The Crown says there can be no doubt that Hendrix John Kahia fatally stabbed Wiremu Birch at Taupō on October 11, 2013.
Kahia's defence team says there's every doubt about it, rather it was a Crown witness who pulled a knife on the grossly intoxicated 19-year-old during a street confrontation.
The two argued their contrary cases in the High Court at Rotorua yesterday where Kahia is on trial for murdering Birch, 35, during a clash between Black Power associates and the dead man who affiliated to the Mongrel Mob.
Kahia pleaded not guilty when the trial began on February 11.
Crown prosecutor Chris Macklin opened his address with the query "Who killed Wiremu Birch?" saying there were six present, including Birch and his female companion who could be ruled out of the stabbing.
The man the defence were attempting to shift the blame to had testified he hadn't strayed from the car he and his three companions were in when they saw Birch on Taupō's Hinekura Ave and he had no opportunity to be the stabber.
His evidence was that he had been on the same side of the car as the "dynamic, moving event" during which he witnessed someone making a stabbing motion but couldn't pinpoint who that was.
Macklin reminded the jury the woman with Birch told of seeing someone moving in and out of the melee but couldn't identify that person either, nor was she able to identify the man who "clotheslined" her during it, knocking her to the ground.
It was up to the jurors what they made of witnesses who told them they were unable to remember various events and he urged them to look at that in context and weigh up whether they had become confused.
The prosecutor noted Kahia had been found two days later in a motel booked under a different name.
"The community is relying on you to assess everything before you reach your verdict ... this is not a debate, the Crown trusts you to work out whether you can be sure who stabbed Wiremu Birch ... the Crown says it is clear he was stabbed by Hendrix Kahia. This case will always come back to that."
Kahia's counsel, Elizabeth Hall, opened the defence with the accusation the Crown's star witness had told lie after lie.
"You are not here to solve the murder, you are here to decide whether the Crown has proved beyond reasonable doubt Kahia stabbed Birch to death ... you can't afford to convict the wrong man."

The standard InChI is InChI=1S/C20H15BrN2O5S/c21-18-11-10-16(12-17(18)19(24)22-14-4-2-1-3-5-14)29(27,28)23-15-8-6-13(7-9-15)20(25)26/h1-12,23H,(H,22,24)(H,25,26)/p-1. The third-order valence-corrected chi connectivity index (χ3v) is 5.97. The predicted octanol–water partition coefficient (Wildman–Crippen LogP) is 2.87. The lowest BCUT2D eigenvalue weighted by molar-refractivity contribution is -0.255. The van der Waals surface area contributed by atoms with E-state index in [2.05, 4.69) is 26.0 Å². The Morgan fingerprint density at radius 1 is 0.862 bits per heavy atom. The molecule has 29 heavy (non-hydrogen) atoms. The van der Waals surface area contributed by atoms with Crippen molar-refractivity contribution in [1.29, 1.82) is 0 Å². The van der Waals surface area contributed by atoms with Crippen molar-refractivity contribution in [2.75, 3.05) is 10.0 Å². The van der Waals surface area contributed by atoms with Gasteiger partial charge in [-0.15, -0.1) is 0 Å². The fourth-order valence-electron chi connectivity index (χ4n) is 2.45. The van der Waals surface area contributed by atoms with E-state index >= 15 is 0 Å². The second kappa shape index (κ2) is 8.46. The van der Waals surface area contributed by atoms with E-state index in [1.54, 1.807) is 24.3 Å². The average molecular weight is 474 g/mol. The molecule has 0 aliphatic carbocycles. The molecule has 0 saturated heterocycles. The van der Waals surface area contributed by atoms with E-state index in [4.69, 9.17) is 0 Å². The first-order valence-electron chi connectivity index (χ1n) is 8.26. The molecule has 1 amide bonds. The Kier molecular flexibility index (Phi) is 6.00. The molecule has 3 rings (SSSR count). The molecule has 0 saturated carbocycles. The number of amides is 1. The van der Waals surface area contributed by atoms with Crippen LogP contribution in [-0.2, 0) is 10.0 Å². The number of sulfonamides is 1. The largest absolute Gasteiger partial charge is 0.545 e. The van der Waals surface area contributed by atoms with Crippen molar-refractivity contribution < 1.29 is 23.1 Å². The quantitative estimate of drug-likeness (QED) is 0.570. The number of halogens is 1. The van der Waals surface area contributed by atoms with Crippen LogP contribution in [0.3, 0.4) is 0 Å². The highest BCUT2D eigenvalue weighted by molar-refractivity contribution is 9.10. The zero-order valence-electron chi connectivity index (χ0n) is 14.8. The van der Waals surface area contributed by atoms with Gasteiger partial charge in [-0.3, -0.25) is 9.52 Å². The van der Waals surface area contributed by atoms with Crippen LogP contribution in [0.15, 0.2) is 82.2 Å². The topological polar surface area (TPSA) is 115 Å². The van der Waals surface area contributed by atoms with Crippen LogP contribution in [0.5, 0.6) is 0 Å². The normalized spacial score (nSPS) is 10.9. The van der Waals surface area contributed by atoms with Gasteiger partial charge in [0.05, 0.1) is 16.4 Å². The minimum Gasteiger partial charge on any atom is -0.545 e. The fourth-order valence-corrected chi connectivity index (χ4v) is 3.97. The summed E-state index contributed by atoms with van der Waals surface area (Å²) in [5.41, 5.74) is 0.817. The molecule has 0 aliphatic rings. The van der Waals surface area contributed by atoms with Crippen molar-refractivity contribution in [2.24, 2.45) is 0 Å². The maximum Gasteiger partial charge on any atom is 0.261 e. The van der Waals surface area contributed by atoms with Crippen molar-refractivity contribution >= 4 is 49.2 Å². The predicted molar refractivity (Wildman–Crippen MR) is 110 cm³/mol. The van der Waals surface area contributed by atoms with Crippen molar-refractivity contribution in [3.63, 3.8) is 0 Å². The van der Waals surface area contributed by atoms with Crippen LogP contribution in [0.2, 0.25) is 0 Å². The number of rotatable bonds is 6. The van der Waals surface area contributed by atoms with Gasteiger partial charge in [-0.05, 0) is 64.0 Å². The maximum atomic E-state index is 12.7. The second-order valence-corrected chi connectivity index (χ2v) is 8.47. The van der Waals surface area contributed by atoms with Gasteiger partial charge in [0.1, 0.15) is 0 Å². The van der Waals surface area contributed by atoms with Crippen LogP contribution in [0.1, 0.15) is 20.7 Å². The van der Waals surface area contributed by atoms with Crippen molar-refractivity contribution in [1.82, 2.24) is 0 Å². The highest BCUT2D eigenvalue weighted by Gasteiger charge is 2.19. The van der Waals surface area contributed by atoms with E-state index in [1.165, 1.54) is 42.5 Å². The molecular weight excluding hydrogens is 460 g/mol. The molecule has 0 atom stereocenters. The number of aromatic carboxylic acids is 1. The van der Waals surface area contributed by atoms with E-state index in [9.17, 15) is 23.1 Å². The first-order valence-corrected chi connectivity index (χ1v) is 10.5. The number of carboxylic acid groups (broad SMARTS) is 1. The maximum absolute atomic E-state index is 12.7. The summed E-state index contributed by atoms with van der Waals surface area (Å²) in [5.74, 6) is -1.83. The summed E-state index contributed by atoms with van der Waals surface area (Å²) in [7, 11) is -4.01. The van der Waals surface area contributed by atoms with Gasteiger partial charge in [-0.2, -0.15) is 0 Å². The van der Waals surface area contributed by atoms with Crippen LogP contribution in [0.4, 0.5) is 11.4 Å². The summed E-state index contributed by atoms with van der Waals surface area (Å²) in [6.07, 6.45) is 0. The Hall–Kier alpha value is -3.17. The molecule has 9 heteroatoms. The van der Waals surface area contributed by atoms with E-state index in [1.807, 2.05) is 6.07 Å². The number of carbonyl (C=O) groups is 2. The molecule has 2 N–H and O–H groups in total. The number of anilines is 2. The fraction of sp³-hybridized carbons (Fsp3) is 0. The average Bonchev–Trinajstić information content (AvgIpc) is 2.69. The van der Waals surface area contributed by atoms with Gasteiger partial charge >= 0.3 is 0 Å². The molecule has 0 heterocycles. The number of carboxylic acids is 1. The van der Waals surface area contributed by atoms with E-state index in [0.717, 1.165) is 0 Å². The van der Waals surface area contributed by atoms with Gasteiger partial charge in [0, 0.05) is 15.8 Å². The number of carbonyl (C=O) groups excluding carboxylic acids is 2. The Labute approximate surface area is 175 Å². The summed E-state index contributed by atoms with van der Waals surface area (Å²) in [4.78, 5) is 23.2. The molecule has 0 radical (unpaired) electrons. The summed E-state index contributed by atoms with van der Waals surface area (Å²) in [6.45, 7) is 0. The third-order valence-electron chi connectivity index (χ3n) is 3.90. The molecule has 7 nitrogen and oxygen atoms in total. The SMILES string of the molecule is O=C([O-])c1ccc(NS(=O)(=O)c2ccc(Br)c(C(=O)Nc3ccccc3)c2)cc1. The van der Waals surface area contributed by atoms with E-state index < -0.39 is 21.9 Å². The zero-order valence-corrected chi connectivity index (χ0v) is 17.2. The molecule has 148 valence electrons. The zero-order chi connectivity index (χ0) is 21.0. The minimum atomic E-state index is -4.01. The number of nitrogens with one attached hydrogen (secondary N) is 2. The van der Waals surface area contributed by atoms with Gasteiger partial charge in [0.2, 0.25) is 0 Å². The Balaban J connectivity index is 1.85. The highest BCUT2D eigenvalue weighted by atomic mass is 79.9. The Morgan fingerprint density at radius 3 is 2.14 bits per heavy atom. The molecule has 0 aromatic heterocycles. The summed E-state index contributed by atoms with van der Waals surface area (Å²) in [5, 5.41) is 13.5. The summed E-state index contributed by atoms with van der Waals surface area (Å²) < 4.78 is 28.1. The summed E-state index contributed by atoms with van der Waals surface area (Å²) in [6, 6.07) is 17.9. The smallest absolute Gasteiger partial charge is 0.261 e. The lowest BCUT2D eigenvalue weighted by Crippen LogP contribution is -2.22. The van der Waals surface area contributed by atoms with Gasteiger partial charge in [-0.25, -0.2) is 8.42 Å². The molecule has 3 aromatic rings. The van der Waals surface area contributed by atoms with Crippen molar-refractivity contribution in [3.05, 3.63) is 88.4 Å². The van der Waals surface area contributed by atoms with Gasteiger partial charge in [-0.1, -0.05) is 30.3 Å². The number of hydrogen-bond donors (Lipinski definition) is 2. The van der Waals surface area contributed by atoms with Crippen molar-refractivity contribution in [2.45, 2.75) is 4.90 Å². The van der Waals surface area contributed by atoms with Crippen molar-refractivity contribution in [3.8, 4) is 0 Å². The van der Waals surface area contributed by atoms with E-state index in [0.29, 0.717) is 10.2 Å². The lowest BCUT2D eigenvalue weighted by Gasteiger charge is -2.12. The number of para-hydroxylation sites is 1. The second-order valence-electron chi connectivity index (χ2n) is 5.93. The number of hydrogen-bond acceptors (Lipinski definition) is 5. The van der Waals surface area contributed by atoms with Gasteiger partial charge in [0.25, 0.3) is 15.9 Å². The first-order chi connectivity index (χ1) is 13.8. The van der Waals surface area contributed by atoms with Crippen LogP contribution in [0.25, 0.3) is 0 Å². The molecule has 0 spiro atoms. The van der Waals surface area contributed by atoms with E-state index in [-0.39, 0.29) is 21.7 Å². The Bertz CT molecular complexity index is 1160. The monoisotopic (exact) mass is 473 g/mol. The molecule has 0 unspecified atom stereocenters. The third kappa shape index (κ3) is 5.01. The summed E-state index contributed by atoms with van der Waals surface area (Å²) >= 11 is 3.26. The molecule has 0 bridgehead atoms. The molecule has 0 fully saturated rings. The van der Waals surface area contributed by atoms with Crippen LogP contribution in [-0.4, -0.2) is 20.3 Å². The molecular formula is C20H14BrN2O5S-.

She reminded the jury the Crown witness the defence claimed killed Birch had smoked methamphetamine the night of the killing but had chosen to lie about that under oath, later telling her when she probed him that he had forgotten he had done so.
A pipe with his DNA on it was found in his car. He had had a sexual relationship with Birch's partner, was amped and pumped at the fight scene and as he drove away said, "Yo, I got him and nobody needs to know".
"He told so many lies the defence questions whether he knows what the actual truth is. Yet this is a man the Crown says you can be sure is not the person who committed this murder."
She pointed out this man's story had been he had never got out of the car yet every other witness said he had.
The woman with Birch gave a description of the stabber's height and clothing that matched the real killer's physical appearance and what he had been wearing. This was a black hoodie with distinctive lime tassels. Kahia had on a patched gang hoodie with bandanas around his wrists.
One point the Crown and defence agreed on was that there wasn't any forensic evidence to link Kahia to Birch's death. When the car drove off it had been the Crown witness who had yelled out gang taunts: "He was the aggressor in the car".
It was that man who had also attempted to get rid of the car after Birch's death. She disputed Kahia was fleeing or hiding when he checked into a motel, instead he was seeking accommodation because his tenancy had run out.
"Kahia did not stab Wiremu Birch and I ask the 12 of you to find him not guilty of murder," Hall urged.
Justice Edwin Wylie will sum up the trial tomorrow before the jury retires to consider its verdict.